Buchnevich has been the subject of many trade rumours lately, so it is tough to say whether an arbitration hearing would be with the Rangers or another squad. Buchnevich has been good for stretches (he had 11 points in 16 games to start last season and 20 in his last 26), but has also battled inconsistency and healthy scratches, plus the injury bug. The problem is that if he doesn’t produce points, he’s pretty useless in fantasy hockey as he’s not a great contributor in other categories.
5. J.T. Compher
I’ll have to admit, I was one of the people who rushed to the waiver wire in December to scoop up Compher once he started getting prime power-play minutes. Although he didn’t do as great as I and many other fantasy general managers were hoping, he did improve on his goal and point production from the previous season, and did score at a 40-point pace. Unfortunately, he had only nine points with the man advantage, which won’t be impressive to an arbitrator. Now, however, the Avs have possibly revamped their entire second line, bringing in Nazem Kadri, Joonas Donskoi and Andre Burakovsky. Either of those three could easily take Compher’s spot on the top power-play unit.
So, what does a starting NHL netminder go for these days? It’s going to be tough to gauge. On one hand, Rittich’s numbers are very similar to Tuukka Rask, who makes $7 million a year. They are also not far off from Jacob Markstrom, who makes $3.67 million. However, they’ve both been in the league for years, whereas Rittich has just 67 career games. The Calgary netminder won’t have much competition for the top job in Calgary, but he also hasn’t proven that he can carry a full workload.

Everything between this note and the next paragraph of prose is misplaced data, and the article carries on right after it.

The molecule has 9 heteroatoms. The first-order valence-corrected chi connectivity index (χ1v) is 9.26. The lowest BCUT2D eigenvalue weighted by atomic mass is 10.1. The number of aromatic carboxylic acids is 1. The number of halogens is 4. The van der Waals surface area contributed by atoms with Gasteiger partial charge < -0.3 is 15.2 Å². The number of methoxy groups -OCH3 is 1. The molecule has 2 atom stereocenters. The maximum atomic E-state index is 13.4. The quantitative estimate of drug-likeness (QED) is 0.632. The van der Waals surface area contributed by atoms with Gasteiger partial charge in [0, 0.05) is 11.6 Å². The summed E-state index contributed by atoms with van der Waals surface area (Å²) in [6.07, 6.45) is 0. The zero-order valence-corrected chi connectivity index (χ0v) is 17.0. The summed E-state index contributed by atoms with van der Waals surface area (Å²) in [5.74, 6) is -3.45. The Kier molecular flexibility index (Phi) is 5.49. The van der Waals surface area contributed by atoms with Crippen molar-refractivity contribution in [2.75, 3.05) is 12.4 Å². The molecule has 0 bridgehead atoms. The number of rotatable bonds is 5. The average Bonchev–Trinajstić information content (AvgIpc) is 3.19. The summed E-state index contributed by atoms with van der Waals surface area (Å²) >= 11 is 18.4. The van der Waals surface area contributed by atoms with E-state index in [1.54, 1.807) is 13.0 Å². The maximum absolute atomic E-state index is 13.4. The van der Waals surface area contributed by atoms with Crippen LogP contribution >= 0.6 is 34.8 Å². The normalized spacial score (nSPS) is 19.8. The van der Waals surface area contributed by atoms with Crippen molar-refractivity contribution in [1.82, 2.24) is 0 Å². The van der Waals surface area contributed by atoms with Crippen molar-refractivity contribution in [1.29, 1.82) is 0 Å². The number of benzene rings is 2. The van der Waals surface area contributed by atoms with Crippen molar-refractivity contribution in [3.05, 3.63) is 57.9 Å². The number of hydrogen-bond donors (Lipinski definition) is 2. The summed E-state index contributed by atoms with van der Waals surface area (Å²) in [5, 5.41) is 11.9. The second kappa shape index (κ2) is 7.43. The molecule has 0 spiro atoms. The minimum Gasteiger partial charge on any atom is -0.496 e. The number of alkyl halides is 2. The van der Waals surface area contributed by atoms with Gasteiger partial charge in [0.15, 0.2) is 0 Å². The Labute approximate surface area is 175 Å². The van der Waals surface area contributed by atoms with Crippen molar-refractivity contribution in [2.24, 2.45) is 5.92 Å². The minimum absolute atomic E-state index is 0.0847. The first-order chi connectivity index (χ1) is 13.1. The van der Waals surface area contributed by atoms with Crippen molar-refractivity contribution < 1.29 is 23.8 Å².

This time last summer, things were looking great for Heinen. He had an amazing rookie season with 47 points and was averaging two minutes with the man advantage. He took a big step back this year with 34 points and just 1:22 per game of power-play time. Heinen’s people will have to convince the arbitrator that his rookie season is more indicative of his play than his sophomore campaign. He could also try to argue that after a slow start, he had 21 points in his last 28 games (a 62-point pace).
Out of all 39 potential arbitration cases, this is the one I’d be most interested in listening in on. After all, what could the Blues argue against? “Sure judge, he did save our season by posting a 25-5-1 record and he was runner-up for Conn Smythe trophy after we won the Stanley Cup, but his glove hand needs work.”
1. Jacob Trouba
He’s easily the most interesting case, and he would be the most surprising to reach the arbitration hearing. The Rangers just traded for Trouba, the last thing they would want is to do to have a hearing and highlight Trouba’s deficiencies (although Trouba went through the whole process last year with the Jets). For fantasy purposes, Trouba is a must-own. He’s one of the few defensemen capable of posting 50 points, 150 shots, 100 hits, 150 blocked shots and 50 PIM.